The Algona Upper Des Moines from Algona, Iowa on May 5, 1936 · Page 2
Get access to this page with a Free Trial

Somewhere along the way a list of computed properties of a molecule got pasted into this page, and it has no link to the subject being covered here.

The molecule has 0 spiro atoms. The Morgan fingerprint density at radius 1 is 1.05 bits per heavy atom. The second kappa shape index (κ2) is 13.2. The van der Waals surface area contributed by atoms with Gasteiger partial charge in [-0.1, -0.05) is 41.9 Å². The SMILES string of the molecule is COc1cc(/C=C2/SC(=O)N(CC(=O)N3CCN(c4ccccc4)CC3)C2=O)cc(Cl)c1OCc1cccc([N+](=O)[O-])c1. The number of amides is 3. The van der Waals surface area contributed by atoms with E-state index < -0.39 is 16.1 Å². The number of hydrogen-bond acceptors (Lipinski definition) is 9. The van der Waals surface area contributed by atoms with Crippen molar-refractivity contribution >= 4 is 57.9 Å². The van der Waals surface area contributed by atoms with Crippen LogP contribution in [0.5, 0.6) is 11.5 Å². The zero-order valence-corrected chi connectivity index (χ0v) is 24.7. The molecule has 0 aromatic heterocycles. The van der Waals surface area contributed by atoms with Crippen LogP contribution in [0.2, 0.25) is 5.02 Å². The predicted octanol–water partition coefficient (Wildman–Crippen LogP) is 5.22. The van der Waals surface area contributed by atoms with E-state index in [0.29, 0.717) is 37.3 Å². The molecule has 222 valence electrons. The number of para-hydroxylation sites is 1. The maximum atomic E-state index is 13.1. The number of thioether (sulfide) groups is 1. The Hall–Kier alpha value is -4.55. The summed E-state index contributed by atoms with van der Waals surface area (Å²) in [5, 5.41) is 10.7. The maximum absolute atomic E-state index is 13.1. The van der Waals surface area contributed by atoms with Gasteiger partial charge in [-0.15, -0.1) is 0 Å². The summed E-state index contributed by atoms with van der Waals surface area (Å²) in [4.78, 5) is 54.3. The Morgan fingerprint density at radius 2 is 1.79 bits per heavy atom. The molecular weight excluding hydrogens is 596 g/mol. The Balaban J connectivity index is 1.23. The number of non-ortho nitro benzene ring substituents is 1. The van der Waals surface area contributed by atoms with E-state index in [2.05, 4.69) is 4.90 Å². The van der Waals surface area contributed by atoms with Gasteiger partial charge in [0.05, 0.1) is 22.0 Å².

The Algona Upper Des Moines from Algona, Iowa · Page 2

Publication:
Location:
Algona, Iowa
Issue Date:
Tuesday, May 5, 1936
Page:
Page 2
Start Free Trial
Cancel